alienor


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alienor

a person who transfers property to another.

ALIENOR. He who makes a grant or alienation.

References in periodicals archive ?
Multimodal Imaging of Reticular Pseudodrusen in a Population-Based Setting: The Alienor Study.
The researchers found that 155 participants demonstrated advanced incident AMD (117 from the RS-I and 38 from the Alienor Study).
Le Goff et al., "Diagnostic performance of peripapillary retinal nerve fiber layer thickness for detection of glaucoma in an elderly population: the Alienor study," Investigative Ophthalmology and Visual Science, vol.
The ALIENOR study also found no association between olive oil consumption and early-stage AMD [106].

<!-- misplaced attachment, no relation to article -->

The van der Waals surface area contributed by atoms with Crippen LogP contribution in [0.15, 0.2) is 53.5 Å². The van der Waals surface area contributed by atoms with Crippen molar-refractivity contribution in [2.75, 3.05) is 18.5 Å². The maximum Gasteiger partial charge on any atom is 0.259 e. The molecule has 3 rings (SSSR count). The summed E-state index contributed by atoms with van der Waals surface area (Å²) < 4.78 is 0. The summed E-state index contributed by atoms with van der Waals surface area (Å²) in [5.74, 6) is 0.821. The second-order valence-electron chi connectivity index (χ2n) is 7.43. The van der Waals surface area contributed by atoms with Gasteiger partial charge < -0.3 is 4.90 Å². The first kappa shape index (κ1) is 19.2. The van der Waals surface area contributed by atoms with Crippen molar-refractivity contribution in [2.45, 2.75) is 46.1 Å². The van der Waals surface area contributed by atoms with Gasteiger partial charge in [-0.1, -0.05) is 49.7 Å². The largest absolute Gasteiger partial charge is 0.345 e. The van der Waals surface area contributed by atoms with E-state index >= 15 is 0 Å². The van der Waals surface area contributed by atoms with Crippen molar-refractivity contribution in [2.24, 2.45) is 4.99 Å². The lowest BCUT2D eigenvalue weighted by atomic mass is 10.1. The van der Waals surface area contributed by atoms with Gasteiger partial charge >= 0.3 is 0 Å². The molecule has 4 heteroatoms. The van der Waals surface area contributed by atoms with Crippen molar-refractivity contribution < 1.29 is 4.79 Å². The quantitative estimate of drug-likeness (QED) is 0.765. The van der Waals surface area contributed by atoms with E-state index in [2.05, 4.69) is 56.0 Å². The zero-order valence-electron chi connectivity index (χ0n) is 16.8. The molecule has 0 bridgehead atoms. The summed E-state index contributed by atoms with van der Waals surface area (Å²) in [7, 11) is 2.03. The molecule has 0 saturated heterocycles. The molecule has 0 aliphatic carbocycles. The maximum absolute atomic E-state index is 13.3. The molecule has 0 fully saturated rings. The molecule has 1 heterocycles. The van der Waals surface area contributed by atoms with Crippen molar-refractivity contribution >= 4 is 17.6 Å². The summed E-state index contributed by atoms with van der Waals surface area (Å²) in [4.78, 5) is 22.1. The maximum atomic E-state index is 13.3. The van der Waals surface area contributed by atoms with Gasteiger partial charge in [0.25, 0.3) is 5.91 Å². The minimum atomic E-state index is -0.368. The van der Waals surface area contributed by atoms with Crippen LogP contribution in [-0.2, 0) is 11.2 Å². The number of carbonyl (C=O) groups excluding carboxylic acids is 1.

If Alienor does not have sufficient assets to meet his liabilities, the efficacy of the alienation of the establishment depends on payment of all creditors or on the consent of such creditors, either express or tacit, within 30 days from their notification." "Art,.
A sociedade francesa, a partir do seculo XII, confiara a mulheres ilustres como Alienor d'Aquitaine, Adele de Champagne, Ermengarde de Narbonne, ou ainda a propria Marie de Champagne, a possibilidade de julgar impasses amorosos (PERNOUD, 1980).
Alienor Delaney, from originally from France, last night at St
RODRIGUES, "Un destin interrompu: Alienor de Portugal, breve reine d'Aragon (1347-1348)", EtudesRoussillonnaises, XXV (2013), pp.
The Alienor study, a population-based epidemiological study of people over 75, found 52.8% prevalence of features associated with AMD including drusen, RPE changes, and atrophy in the peripheral retina using Optomap imaging [7].
Korobelnik et al., "Dietary omega-3 fatty acids and the risk for age-related maculopathy: the alienor study," Investigative Ophthalmology and Visual Science, vol.
These contemporary composers have been past winners in the Alienor Harpsichord Composition.
Alienor Reira, the author's wife, said she helped garner ideas for the story.